Let me talk a bit about names on the screen. Another great aspect of the online course is that real names are not used. So, the child is allowed to maintain their privacy, plus have a bit of fun with their name. My son chose to keep his online persona of Speedster and his name fit right in with the other names of students in the course.
The largest chunk of work comes from the "homework" associated with the course. In addition to the questions answered in the chapter sections preparing for class, students are provided with two other types of homework - Challenge Problems and Alcumus Problems.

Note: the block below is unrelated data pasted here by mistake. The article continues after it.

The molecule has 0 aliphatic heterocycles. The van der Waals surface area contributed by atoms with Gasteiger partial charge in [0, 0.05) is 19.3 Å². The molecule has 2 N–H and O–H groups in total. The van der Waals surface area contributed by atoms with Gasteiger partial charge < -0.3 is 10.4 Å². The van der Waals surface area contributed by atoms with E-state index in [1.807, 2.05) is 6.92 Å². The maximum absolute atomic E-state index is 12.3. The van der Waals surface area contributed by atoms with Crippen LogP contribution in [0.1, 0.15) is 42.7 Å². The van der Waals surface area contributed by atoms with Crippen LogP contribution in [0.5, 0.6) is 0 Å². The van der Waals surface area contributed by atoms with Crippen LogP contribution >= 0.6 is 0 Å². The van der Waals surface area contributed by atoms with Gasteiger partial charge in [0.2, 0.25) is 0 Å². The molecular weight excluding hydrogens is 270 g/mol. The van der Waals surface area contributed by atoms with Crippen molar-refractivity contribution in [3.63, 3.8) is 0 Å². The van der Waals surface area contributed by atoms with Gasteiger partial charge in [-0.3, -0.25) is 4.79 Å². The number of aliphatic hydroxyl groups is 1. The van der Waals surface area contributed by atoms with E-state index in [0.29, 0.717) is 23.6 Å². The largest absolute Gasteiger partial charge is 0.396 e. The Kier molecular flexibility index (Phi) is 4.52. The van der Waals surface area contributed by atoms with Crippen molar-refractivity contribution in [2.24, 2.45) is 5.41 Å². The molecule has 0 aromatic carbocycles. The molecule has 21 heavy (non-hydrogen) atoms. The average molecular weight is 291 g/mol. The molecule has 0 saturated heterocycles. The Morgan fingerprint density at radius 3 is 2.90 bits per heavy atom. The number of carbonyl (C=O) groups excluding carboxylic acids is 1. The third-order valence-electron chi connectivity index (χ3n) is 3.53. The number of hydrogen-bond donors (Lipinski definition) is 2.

Challenge Problems are just that, those problems that push a little beyond the concepts covered in the text. They are the same type of problem, but they require the student to extrapolate the concept just beyond what was covered in class. Most problems are word problems, which push the student to apply mathematical concepts learned in the text. These problems are graded automatically. How it works is the student will work out the problem and provide their answer, the right answer and solution for working out the problem will not appear until the correct answer is provided. However, there is a "Give up" button that can be pushed when the student feels they have reached their limit and they need to see the problem worked out. I love that the solution is not provided until the correct answer is provided because Speedster has found on several occasions that he took a longer way of answering the problem than was needed. This course is teaching him beautifully to become a more efficient and proficient problem solver. He is learning that it isn't just about getting the right answer, but "how" you get the right answer is important as well. He is also learning that their are often several efficient and correct ways of getting the answer. This isn't a cookie cutter approach to solving problems, this course is all about teaching mathematical thinking.